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Alvin Coffey

Born on 7-14-1822. He was born in Mason County, Kentucky. He later died on 10-28-1902.
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Alvin Aaron Coffey was born a slave in Mason County, Kentucky on July 14, 1822 to Lewis Larkin Coffey and Nellie Cook. Alvin Coffey was determined to have a better life for himself and his family. When gold was discovered in California and the lure brought many to the mines of California, Alvin Coffey set out, on the 2nd of May 1849, with a wagon train from St. Louis, to the mines of California, arriving November 13, 1849. He wanted to amass enough money to purchase his freedom and the freedom of his family. The price of $1,000 was established to purchase his personal freedom. The journey was difficult for man and beast. Alvin related, in his memoirs, how people were dying by the hundreds in St. Louis and St. Joe due to an outbreak of cholera. It was imperative that as much distance as possible be put between their train and the illness. Alvin Coffey, by his own account worked for thirteen months saving $5,500 for his master and $616 in gold dust for himself. In 1851, when Alvin and his master were returning home, via New Orleans, his master kept all the money that had been earned and sold him, in Missouri, for a thousand more.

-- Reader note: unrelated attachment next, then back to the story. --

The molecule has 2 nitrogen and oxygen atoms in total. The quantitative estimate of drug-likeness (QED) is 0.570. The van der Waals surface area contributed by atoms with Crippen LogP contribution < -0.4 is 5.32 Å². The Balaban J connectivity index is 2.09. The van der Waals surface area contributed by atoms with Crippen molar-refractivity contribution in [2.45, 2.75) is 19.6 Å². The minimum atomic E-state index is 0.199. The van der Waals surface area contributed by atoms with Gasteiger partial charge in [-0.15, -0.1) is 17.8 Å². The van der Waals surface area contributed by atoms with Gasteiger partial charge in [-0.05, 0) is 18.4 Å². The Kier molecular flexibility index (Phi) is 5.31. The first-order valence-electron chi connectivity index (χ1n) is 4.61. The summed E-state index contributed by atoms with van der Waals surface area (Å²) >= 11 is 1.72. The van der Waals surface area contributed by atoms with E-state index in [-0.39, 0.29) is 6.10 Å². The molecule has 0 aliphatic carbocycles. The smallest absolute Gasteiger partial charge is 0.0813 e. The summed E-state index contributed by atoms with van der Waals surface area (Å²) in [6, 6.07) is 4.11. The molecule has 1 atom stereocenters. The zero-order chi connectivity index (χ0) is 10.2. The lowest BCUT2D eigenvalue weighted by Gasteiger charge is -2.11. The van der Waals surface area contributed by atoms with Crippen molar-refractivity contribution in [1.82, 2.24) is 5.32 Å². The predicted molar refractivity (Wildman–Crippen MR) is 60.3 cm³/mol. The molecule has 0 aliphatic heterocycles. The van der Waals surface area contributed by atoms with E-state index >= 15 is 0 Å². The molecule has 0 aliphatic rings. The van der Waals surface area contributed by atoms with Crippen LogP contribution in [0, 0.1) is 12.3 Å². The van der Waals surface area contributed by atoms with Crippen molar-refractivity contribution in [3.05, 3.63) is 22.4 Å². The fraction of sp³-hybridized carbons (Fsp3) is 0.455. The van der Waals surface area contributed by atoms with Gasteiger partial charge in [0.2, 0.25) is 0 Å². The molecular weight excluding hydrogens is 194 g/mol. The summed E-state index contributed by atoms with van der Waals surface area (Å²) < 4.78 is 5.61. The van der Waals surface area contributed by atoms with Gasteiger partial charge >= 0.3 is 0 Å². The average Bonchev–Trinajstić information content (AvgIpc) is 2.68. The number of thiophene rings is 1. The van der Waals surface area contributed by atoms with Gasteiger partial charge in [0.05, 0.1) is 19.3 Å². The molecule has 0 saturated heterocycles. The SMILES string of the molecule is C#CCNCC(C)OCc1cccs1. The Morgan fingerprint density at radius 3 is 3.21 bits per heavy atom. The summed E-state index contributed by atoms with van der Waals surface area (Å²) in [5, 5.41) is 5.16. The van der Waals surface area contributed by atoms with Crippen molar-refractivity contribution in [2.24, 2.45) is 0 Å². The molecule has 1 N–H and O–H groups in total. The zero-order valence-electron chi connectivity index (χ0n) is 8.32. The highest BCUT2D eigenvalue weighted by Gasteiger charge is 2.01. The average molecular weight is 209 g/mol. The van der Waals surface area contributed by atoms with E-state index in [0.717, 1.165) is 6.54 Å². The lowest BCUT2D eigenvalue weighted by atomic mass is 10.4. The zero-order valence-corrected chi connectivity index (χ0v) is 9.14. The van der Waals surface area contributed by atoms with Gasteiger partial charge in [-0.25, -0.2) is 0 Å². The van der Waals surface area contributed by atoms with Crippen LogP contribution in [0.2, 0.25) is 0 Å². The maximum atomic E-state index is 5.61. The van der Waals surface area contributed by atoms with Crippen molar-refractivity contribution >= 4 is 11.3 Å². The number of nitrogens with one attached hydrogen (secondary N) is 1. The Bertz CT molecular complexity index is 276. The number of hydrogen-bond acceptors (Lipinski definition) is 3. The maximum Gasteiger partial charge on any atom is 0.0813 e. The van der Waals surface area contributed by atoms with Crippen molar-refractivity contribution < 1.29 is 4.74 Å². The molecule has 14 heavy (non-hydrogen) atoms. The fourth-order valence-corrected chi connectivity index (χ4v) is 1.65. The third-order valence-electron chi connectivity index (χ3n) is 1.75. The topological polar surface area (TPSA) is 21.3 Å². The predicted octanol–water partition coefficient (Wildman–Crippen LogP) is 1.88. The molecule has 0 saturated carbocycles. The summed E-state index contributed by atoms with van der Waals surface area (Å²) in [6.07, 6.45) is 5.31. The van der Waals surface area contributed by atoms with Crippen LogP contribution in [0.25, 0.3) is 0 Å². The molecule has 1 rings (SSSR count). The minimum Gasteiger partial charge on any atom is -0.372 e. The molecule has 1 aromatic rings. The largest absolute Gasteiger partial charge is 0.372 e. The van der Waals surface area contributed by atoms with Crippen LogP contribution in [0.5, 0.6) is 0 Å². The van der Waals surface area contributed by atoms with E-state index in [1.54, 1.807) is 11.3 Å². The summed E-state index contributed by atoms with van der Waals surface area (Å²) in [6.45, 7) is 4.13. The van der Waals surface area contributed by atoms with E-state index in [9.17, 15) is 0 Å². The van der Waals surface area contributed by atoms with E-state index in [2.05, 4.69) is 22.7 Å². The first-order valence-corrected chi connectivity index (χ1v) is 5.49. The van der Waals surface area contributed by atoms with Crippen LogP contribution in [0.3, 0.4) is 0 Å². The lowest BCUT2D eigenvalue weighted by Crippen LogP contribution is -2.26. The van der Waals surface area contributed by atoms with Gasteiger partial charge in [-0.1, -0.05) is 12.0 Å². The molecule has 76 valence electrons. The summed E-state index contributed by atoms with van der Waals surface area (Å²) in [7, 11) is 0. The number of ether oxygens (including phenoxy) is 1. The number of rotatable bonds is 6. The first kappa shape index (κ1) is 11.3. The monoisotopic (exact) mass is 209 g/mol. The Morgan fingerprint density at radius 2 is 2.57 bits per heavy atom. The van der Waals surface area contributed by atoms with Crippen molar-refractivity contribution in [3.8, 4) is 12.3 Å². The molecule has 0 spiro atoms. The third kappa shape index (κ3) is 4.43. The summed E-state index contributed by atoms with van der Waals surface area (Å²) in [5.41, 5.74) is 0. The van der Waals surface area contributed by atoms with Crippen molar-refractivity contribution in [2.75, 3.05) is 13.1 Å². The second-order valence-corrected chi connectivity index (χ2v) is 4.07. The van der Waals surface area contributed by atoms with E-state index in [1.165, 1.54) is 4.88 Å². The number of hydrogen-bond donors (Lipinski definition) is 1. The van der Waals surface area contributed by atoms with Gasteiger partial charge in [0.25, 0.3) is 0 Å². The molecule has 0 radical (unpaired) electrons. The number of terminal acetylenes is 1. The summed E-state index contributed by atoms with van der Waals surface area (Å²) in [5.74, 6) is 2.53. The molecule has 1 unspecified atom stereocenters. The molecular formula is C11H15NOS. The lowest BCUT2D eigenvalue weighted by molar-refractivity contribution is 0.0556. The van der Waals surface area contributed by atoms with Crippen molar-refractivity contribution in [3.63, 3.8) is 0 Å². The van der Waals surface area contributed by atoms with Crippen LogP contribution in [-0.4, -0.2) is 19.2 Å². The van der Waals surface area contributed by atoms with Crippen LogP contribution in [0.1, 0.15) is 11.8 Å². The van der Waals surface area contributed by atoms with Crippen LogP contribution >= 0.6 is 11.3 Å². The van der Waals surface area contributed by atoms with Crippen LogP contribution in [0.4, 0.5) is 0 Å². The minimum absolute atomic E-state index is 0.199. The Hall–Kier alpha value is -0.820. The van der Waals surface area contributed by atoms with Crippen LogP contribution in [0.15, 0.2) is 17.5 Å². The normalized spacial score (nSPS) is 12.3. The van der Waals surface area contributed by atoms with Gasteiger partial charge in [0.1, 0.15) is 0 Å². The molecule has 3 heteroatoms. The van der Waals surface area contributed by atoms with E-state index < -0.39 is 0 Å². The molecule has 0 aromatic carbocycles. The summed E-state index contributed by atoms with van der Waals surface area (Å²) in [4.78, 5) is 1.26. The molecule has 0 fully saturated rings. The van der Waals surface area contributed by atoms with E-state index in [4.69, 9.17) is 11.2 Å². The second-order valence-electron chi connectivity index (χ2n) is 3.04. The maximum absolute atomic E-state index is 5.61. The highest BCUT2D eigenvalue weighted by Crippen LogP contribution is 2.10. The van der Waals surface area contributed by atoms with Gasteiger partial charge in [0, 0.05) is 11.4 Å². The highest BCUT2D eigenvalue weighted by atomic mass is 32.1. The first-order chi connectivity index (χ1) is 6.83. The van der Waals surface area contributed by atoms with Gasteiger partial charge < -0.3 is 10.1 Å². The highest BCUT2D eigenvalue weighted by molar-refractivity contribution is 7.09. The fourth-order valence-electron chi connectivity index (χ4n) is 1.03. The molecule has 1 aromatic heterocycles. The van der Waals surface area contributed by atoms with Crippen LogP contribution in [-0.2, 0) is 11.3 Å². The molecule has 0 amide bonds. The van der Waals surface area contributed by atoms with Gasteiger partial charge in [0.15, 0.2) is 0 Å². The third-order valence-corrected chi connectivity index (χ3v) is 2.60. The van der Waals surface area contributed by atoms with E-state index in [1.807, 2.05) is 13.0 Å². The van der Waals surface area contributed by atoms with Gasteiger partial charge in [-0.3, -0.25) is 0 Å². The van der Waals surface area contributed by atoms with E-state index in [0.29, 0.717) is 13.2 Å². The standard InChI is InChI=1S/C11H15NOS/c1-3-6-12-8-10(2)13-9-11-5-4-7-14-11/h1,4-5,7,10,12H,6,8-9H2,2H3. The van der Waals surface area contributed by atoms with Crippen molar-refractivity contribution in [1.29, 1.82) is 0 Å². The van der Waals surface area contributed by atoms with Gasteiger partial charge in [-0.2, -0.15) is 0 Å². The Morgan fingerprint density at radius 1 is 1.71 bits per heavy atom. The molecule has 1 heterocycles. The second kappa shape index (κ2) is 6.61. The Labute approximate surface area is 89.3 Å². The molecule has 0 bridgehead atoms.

Alvin crossed the plains again, in 1854, to try to accumulate the require sum to purchase his freedom and the freedom of his family. Alvin was emancipated by his owner, Mary Tindall in July 24, 1856. By 1857, he had saved about $5,000 and returned to Missouri to bring out his wife, Mahala Tindall, who he married on October 9, 1842 and the elder children, leaving three of his younger children with their grandmother in Canada. Alvin's entire family was reunited by 1860, when they settled in Shasta County.

Alvin A. Coffey was the only Negro member of the California Society of Pioneers. He remained a member, in good standing, until his death on October 28, 1903. A comment made at this memorial was, "Alvin Coffey was a noble man, ever generous to his unfortunate neighbor. Perfectly honest, paid every debt he ever owned, and was brave." Additional information and Alvin A. Coffey's most prized possession, his Emancipation Papers, can be found at the California Society of Pioneers, in San Francisco. The "Deed of Emancipation" reads in part, "In the presence of Almighty God and of these witnesses this day and year above written, I herewith affix my hand and seal to liberate, emancipate, discharge and set free the said Alvin A. Coffey for the valid consideration of one thousand dollars the receipt whereof is hereby acknowledged in full."

Coffey was in a position to be employed by the government when treaties were being established with the Modoc Indians. He owned the teams engaged by the Commissary Department.

Alvin Aaron Coffey is buried in Oak Hill Cemetery, Red Bluff, California with his wife and children.